Markus Gastinger / Henning Schmidtke
Review of International Organizations | 2022
How can we measure and explain the precision of international organizations’ (IOs) founding treaties? We define precision by its negative – imprecision – as indeterminate language that intentionally leaves a wide margin of interpretation for actors after agreements enter into force. Compiling a “dictionary of imprecision” from almost 500 scholarly contributions and leveraging insight from linguists that a single vague word renders the whole sentence vague, we introduce a dictionary-based measure of imprecision (DIMI) that is replicable, applicable to all written documents, and yields a continuous measure bound between zero and one. To demonstrate that DIMI usefully complements existing approaches and advances the study of (im-)precision, we apply it to a sample of 76 IOs. Our descriptive results show high face validity and closely track previous characterizations of these IOs. Finally, we explore patterns in the data, expecting that imprecision in IO treaties increases with the number of states, power asymmetries, and the delegation of authority, while it decreases with the pooling of authority. In a sample of major IOs, we find robust empirical support for the power asymmetries and delegation propositions. Overall, DIMI provides exciting new avenues to study precision in International Relations and beyond.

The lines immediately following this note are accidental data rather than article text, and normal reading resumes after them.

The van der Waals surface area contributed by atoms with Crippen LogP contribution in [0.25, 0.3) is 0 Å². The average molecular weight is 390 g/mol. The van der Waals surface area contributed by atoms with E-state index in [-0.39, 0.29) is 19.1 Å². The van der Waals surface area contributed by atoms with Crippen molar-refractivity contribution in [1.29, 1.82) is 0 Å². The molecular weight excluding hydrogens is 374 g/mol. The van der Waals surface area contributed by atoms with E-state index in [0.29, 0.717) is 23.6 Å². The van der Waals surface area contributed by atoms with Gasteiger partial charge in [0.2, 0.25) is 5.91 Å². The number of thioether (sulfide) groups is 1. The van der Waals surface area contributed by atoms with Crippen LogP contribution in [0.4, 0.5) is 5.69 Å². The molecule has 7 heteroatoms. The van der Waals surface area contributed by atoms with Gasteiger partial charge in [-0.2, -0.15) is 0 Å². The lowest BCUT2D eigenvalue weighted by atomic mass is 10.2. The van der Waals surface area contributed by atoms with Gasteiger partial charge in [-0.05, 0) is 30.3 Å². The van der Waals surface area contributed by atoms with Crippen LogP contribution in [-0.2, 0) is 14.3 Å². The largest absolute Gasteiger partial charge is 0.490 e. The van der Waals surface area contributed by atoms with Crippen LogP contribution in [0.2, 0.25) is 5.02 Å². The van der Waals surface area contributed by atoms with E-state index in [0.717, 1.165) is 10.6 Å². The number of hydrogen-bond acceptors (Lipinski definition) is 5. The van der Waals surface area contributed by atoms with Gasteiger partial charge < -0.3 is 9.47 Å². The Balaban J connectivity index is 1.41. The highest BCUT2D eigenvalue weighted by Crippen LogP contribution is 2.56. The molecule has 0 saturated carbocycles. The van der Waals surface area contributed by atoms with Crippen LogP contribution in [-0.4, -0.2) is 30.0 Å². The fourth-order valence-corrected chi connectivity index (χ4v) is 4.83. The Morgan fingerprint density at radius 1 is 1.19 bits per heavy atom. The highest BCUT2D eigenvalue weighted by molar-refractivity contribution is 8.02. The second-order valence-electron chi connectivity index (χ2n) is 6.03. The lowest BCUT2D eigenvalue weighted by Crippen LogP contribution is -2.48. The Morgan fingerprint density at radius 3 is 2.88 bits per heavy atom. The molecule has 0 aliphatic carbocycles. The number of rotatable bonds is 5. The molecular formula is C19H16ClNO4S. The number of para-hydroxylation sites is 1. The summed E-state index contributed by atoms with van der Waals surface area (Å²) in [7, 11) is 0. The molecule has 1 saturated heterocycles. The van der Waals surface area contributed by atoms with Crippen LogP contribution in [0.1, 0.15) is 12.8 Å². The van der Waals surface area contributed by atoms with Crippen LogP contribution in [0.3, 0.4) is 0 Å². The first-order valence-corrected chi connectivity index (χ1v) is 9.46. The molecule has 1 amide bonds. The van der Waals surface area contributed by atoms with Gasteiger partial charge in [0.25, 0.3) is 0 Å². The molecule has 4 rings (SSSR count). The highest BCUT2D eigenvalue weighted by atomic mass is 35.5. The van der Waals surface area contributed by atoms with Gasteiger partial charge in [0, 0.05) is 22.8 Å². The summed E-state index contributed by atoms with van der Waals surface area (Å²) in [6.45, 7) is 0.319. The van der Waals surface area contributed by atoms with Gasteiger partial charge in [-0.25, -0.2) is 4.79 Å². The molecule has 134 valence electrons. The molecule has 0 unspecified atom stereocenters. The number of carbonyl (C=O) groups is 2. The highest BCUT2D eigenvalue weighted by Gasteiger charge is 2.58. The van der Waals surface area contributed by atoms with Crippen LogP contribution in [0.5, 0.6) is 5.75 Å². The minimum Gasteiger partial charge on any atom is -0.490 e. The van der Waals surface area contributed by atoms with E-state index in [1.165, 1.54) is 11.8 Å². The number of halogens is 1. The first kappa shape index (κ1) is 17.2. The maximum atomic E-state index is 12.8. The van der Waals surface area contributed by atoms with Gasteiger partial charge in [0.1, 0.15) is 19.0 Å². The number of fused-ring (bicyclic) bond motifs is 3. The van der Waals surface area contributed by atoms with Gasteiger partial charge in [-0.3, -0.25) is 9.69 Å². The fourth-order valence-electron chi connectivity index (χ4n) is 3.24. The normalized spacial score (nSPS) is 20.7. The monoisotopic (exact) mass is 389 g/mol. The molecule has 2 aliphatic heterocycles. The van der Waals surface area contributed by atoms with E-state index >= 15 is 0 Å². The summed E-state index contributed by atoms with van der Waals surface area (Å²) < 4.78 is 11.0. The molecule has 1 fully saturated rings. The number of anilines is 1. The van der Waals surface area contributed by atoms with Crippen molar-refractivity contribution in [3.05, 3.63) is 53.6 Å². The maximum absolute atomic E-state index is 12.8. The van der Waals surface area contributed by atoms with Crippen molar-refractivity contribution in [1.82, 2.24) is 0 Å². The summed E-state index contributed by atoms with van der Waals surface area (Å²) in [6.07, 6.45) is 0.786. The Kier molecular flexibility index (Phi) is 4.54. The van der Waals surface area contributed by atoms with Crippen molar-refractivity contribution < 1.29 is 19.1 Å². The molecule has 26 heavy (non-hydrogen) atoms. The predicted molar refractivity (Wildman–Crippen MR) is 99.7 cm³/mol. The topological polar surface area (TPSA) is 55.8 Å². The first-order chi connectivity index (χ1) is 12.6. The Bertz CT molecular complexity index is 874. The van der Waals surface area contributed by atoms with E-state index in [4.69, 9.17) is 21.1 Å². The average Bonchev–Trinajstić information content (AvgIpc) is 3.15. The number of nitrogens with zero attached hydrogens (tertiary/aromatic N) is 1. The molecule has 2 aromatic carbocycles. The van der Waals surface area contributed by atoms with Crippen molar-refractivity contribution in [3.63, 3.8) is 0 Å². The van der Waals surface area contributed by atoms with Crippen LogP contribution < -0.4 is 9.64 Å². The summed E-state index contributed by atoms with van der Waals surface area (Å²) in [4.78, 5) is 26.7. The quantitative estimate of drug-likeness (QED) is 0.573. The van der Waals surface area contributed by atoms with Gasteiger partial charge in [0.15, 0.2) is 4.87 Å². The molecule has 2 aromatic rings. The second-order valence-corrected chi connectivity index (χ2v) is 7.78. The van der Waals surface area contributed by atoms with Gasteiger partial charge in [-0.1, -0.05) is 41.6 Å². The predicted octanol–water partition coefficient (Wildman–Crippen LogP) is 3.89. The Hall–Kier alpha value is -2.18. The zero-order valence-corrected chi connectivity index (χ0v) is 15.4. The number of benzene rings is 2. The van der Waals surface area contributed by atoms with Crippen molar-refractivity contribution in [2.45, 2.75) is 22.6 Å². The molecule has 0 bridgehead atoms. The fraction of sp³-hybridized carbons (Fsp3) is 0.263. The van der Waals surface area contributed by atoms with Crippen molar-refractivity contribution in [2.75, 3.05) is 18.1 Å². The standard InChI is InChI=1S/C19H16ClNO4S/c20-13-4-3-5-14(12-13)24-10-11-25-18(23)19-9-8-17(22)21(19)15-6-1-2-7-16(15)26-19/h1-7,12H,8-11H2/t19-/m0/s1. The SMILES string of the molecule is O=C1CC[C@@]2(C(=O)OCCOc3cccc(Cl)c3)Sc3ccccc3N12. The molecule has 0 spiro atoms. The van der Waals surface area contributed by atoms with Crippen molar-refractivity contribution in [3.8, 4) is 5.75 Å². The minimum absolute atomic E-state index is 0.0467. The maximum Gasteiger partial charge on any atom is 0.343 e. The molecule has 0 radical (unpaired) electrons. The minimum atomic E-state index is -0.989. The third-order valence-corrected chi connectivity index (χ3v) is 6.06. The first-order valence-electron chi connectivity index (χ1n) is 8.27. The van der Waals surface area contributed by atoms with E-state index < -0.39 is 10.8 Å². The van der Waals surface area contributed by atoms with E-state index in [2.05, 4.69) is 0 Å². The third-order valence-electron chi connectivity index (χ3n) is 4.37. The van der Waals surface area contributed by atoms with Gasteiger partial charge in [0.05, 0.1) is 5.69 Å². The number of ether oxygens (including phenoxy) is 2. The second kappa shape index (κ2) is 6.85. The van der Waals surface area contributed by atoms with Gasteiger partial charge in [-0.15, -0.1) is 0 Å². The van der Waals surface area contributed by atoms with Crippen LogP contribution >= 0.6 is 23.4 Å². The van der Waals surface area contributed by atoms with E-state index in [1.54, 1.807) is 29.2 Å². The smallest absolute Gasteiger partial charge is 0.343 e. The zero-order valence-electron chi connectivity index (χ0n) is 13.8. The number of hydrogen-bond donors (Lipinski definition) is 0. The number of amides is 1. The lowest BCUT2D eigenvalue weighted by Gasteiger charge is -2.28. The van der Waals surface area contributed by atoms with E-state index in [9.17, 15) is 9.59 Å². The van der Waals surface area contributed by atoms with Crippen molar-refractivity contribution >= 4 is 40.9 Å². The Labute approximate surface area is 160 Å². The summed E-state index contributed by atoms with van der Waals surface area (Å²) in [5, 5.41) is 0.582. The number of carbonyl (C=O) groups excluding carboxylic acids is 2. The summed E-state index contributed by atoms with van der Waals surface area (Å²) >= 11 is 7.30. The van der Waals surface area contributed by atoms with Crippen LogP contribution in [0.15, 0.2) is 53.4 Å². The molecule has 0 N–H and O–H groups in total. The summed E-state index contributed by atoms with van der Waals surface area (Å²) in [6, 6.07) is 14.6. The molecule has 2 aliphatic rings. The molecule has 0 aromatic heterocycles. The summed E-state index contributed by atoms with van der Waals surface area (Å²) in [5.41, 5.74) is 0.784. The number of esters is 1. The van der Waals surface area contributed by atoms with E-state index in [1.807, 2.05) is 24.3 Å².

Review of International Organizations